20 December 2013

INTERVIEW – 2CC Radio with Mark Parton

SUBJECTS: Coalition cutting the Building Multicultural Communities Program

MARK PARTON: Earlier this morning we caught up with Joe Cortesi from the Gungahlin Jets Football Club, and we remember going back before the election that they were awarded this grant of $66,000 and there was a lot of celebration about it but since the change of government they’ve been given the indication that the money is no longer theirs and it’s a bit of a kick in the guts to them because as far as they were concerned it was signed, sealed and delivered. At this stage that funding is up in the air. Have a listen, here’s some of what Joe told us earlier.


JOE CORTESE: The club threw its own funding and an AFL grant at a building called appreciate this cause we’re the jets, a hanger which is a 10 by 8 farm shed and it’s sitting out at Amaroo. And now what the funding… grant is to put furniture and a few sort of luxuries in there; line it, flooring, a bit of heating so when you come out to Amaroo you can have a bit of comfort.

PARTON: And the tick of approval was given. I can imagine there was mighty… I guess everyone was cockahoot when that came through.

CORTESE:   Yes, we certainly were. A bit cockahoot but also certainty for the future. 

PARTON: Yeah, that’s good. You didn’t believe for a single moment that that could be taken away?

CORTESE:   No. We thought this was… there was two we went for. We knew the sporting [inaudible], we thought that might be a bit iffy and we accepted that when it came through but this one was in the bag.


PARTON:  All right. We’ll leave that there. That’s Joe Cortese who joined us earlier. We’ve got Michelle Rowland on the line, the Shadow Minister for Multiculturalism and Citizenship. Good morning, Michelle.

MICHELLE ROWLAND: Good morning, Mark.

PARTON: You can understand why they’re a little bit miffed at this, can’t you?

ROWLAND: Absolutely and unfortunately the Gungahlin Jets aren’t the only ones. This is one of a number of organisations around Australia who had their grants approved and bear in mind these were fully funded in the last Budget. Not only did they receive a letter saying ‘your grant has been approved’, but a list of all the approved grants was actually tabled only recently in Parliament.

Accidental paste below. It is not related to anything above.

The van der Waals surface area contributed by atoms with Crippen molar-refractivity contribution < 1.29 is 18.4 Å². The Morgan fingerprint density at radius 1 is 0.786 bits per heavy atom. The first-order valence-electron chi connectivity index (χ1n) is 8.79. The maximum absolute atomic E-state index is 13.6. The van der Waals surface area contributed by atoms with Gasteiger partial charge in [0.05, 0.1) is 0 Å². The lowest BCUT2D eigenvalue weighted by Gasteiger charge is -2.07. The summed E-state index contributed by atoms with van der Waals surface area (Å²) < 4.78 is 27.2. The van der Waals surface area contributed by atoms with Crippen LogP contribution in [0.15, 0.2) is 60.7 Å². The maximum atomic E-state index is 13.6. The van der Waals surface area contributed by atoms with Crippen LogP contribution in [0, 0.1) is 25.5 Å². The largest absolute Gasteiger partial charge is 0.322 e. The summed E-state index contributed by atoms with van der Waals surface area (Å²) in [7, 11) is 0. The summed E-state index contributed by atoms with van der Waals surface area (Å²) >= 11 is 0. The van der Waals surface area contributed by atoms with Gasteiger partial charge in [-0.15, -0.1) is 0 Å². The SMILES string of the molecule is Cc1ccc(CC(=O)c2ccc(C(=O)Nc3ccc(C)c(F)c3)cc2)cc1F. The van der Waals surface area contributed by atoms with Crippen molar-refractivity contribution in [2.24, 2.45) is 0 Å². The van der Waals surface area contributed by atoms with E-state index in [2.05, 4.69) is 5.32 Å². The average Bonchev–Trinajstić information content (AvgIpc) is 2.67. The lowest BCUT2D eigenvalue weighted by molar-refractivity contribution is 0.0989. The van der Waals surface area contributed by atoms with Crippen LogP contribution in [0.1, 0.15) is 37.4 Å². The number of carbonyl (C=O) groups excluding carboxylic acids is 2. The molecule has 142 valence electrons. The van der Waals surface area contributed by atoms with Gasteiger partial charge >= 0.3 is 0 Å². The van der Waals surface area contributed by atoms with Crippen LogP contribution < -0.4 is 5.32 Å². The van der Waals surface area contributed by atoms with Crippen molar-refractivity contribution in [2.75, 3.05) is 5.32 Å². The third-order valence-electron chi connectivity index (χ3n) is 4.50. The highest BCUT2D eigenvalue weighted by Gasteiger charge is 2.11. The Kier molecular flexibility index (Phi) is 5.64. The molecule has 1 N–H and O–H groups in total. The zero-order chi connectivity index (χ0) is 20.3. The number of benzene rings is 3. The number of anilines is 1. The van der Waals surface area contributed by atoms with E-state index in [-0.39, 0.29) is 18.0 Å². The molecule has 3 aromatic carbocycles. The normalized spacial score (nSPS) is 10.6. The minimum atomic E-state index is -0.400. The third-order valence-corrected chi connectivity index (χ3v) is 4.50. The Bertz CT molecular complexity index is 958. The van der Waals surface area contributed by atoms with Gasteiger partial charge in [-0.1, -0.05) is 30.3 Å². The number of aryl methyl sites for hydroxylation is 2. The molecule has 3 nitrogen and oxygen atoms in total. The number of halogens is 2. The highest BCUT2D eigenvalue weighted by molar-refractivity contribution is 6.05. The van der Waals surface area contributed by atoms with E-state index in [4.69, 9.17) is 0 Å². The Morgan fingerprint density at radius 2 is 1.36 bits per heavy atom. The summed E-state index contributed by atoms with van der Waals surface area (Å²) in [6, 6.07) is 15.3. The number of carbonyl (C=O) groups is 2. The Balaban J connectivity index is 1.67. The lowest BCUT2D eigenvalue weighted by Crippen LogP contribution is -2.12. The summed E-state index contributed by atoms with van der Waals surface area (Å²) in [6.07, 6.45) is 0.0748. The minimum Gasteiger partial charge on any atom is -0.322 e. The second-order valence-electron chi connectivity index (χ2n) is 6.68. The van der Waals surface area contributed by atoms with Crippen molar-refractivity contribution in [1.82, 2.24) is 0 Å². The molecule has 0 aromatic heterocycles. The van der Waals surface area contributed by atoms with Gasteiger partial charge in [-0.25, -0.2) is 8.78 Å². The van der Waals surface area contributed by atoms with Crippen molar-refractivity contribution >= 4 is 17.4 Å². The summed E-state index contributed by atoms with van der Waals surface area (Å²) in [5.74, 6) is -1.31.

PARTON: Okay so are we talking about the new government basically saying ‘Oh well, Labor used this money to try and buy votes. It didn’t quite work for you and we’re not in a mind to spend the money in the way that it was granted’?

ROWLAND: The official reason they’re giving, and I’ve asked questions without notice in Parliament on this, is that the government decided to review its priorities. But, I can think of no better priority for social inclusion than some of these smaller projects such as the Gungahlin Jets.

PARTON: We all saw Joe Hockey front the National Press Club earlier in the week talk about the dire position that we’re in and that everything’s on the table in terms of spending. Is this a part of that new push and a part of that new fiscal conservatism which is going to reach into every aspect of the way government does things?

ROWLAND: Certainly this line item of being a cessation of a program was included in the MYEFO statement the other day. But I actually think it’s a real false economy, Mark. I live in Blacktown which is a very diverse area and the money that you put in at grassroots level for social inclusion actually ends up reaping the rewards in the long term. I’ve spoken to kids who have been part of good programs. I’ve asked them how they got involved, what has this done for them, and I’ve actually had it said to my face: “Lady, if this was a year ago I would have been out the back stealing your car and now my life has been turned around.”

PARTON: Wow. There’s not many more powerful messages than that is there? 

ROWLAND: Correct.

PARTON: So I guess part of the question here is when it comes to a government grant: when is it actually signed, sealed, delivered? Is it when it hits your bank account?

ROWLAND: Look, this is a very good question because one would have thought that there is certainly an honest belief and a very well founded belief that if you get a letter saying your grant has been approved and you’ve gone through a competitive application process like the Gungahlin Jets would have, then I think you’ve got every right.

I’ve even heard some people suggesting, who had these grants approved and haven’t seen the money, they’re thinking about legal action. So I think it’s a sad day when people can have this sort of good faith, and by the way spend a lot of time and money putting together these applications which is not an easy task, anyone will tell you, they don’t get reimbursed for any of that, to make plans and to spend your own money, I think it is a really sad day for Australian communities.

PARTON: Joe told us that he had been dealing with Zed Seseljia from the government, the new Liberal Senator here and the indication that he’d been given from Zed was actually quite positive in terms of them getting their hands on the money. I don’t know. With respect to Zed, do you think they’re being led up the garden path?

ROWLAND: Well Mark, if we have this so-called ‘budget emergency’, and that’s the reason why these grants have suddenly been withdrawn, then why is a Senator choosing to advocate for this project? I’d love for this project to see their money get realised but I’d also love the very many projects around Australia to get realised too.

PARTON: Michelle, thanks for your time on it this morning. Have a Merry Christmas.

ROWLAND: Merry Christmas to you and your listeners, Mark.

PARTON: Michelle Rowland from the Opposition. This is Talking Canberra.